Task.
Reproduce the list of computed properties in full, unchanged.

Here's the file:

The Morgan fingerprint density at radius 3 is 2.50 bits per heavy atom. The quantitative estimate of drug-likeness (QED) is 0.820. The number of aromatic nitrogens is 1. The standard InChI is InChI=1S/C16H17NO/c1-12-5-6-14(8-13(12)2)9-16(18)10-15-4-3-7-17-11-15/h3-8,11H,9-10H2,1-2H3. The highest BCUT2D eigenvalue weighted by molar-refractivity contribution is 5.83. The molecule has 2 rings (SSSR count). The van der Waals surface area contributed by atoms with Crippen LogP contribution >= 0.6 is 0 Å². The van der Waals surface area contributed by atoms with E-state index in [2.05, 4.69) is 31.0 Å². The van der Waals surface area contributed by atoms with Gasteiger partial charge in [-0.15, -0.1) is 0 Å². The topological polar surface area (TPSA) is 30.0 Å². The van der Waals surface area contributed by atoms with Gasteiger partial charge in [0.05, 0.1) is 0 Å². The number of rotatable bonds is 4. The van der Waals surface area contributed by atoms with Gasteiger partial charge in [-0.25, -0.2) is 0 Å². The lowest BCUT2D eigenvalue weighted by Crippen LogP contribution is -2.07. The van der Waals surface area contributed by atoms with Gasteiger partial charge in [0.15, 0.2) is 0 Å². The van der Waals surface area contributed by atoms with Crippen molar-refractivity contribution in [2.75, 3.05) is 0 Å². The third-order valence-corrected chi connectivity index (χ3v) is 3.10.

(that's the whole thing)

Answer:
The Morgan fingerprint density at radius 3 is 2.50 bits per heavy atom. The quantitative estimate of drug-likeness (QED) is 0.820. The number of aromatic nitrogens is 1. The standard InChI is InChI=1S/C16H17NO/c1-12-5-6-14(8-13(12)2)9-16(18)10-15-4-3-7-17-11-15/h3-8,11H,9-10H2,1-2H3. The highest BCUT2D eigenvalue weighted by molar-refractivity contribution is 5.83. The molecule has 2 rings (SSSR count). The van der Waals surface area contributed by atoms with Crippen LogP contribution >= 0.6 is 0 Å². The van der Waals surface area contributed by atoms with E-state index in [2.05, 4.69) is 31.0 Å². The van der Waals surface area contributed by atoms with Gasteiger partial charge in [-0.15, -0.1) is 0 Å². The topological polar surface area (TPSA) is 30.0 Å². The van der Waals surface area contributed by atoms with Gasteiger partial charge in [0.05, 0.1) is 0 Å². The number of rotatable bonds is 4. The van der Waals surface area contributed by atoms with Gasteiger partial charge in [-0.25, -0.2) is 0 Å². The lowest BCUT2D eigenvalue weighted by Crippen LogP contribution is -2.07. The van der Waals surface area contributed by atoms with Gasteiger partial charge in [0.15, 0.2) is 0 Å². The van der Waals surface area contributed by atoms with Crippen molar-refractivity contribution in [2.75, 3.05) is 0 Å². The third-order valence-corrected chi connectivity index (χ3v) is 3.10.